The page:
New York's Cooperative and Condominium Community

Habitat Magazine Insider Guide




Problem Solved: An Elevator Modernization Takes a Nasty Twist

Tribeca, Manhattan

Elevator modernization, cost overruns, Tribeca co-op, contingency fund, co-op board.

Brackets in the elevator shaftway of this Tribeca co-op led to unforeseeable cost overruns.

Dec. 27, 2022

As part of our ongoing Problem Solved series, Habitat spoke with Don Gelestino, president of Champion Elevator.

One of our recent jobs is a really beautiful high-end building down in Tribeca. It's a $1.4 million job — a four-car, four-passenger elevator group modernization. They were all overhead traction elevators, 2,500-pound capacity each, which is pretty normal, especially in a building that size. It was four 34-story elevators all in line, pretty much what you would call a plain-vanilla job.

Surprise, surprise. We were on the job for about four weeks when our mechanic noticed that one car had some excessive lateral movement in certain areas of the hoist way, which is very uncommon. So he did a little bit of investigation and noticed that there were brackets that hold the rails that were moving. The normal thing would be to laser-align the brackets, put some shims in and tighten them up. Well, funny part of it is, there was no way to tighten these brackets.

After further investigation, we found out that next to those four elevators, years and years ago, there were two more elevators in a different shaftway. And someone put bolts and brackets through the terra cotta walls that would hold these brackets to the elevators we were working on. When they removed the elevators from the other shaftway, they cut out those intermediate brackets. So the only way for us to do any repairs to this was to actually chop out the terra cotta wall itself, put in tube steel all the way around the hoistway, attach that to structural steel, weld it in, and then adapt the rail brackets and attach them to this new structure that we had to create.

(Like what you're reading? To get Habitat newsletters sent to your inbox for free, click here.)

These are these things that you really cannot be prepared for. Thank God it was a Class-A building, very high-end luxury apartments, and the co-op board had the funds to address this problem. The supports cost $491,500, which is tremendous. We had a fixed-price job of $1.4 million — so the change order was one-third of the total contract price. It also added 24 weeks to the 56-week schedule.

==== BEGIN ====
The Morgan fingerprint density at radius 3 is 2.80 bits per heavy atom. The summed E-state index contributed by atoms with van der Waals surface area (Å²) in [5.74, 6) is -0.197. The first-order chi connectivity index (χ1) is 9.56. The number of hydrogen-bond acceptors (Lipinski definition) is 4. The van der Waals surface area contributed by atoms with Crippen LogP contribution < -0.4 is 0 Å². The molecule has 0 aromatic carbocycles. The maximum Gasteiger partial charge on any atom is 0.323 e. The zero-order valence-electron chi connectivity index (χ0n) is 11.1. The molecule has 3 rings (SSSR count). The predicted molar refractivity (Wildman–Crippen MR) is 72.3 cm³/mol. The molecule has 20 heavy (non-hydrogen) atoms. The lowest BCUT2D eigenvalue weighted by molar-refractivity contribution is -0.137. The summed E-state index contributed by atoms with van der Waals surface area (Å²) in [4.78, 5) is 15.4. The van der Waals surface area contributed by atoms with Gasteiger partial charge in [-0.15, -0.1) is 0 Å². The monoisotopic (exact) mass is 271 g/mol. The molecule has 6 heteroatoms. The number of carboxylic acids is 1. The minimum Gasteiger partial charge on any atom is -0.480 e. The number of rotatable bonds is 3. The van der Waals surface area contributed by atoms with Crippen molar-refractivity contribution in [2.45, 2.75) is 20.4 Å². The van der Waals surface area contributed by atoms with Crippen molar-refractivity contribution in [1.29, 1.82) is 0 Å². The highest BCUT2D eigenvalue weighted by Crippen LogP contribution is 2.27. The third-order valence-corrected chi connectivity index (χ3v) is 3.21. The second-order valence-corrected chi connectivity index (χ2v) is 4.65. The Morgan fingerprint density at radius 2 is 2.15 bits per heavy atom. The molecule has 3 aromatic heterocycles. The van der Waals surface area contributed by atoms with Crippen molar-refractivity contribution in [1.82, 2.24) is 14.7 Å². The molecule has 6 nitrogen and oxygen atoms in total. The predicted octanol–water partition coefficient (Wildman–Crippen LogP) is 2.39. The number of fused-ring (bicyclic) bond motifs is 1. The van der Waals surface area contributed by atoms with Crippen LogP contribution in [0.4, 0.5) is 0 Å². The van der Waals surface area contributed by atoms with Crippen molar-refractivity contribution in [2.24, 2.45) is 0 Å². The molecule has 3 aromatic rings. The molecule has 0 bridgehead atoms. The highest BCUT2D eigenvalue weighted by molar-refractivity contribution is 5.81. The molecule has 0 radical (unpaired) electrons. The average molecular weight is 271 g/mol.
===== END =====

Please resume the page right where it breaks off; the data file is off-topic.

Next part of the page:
Prepare for the unforeseeable. There's never a good time to modernize an elevator. When you mix in something like this, it's like getting hit twice. Imagine if the building didn’t have the funds and had to refinance the mortgage. It could have been a huge problem. So we are glad that we all got through this together and we did it the best we could the fastest we could do it. But imagine if the building had to do a refi or didn't have the funds. It could be a huge problem.

About 15% of elevator jobs have complications that lead to cost overruns. I really think boards should keep something on hand for those rainy-day type of issues that can happen, because they do. You don't want to have to scramble at the last minute and try to figure out how to pay for these overruns. When you’re interviewing consultants or elevator companies, ask them if they've noticed anything when they looked at the job. And remember that even the best of the best are going to find things that nobody could foresee.

Ask the Experts

learn more

Learn all the basics of NYC co-op and condo management, with straight talk from heavy hitters in the field of co-op or condo apartments

Professionals in some of the key fields of co-op and condo board governance and building management answer common questions in their areas of expertise

Source Guide

see the guide

Looking for a vendor?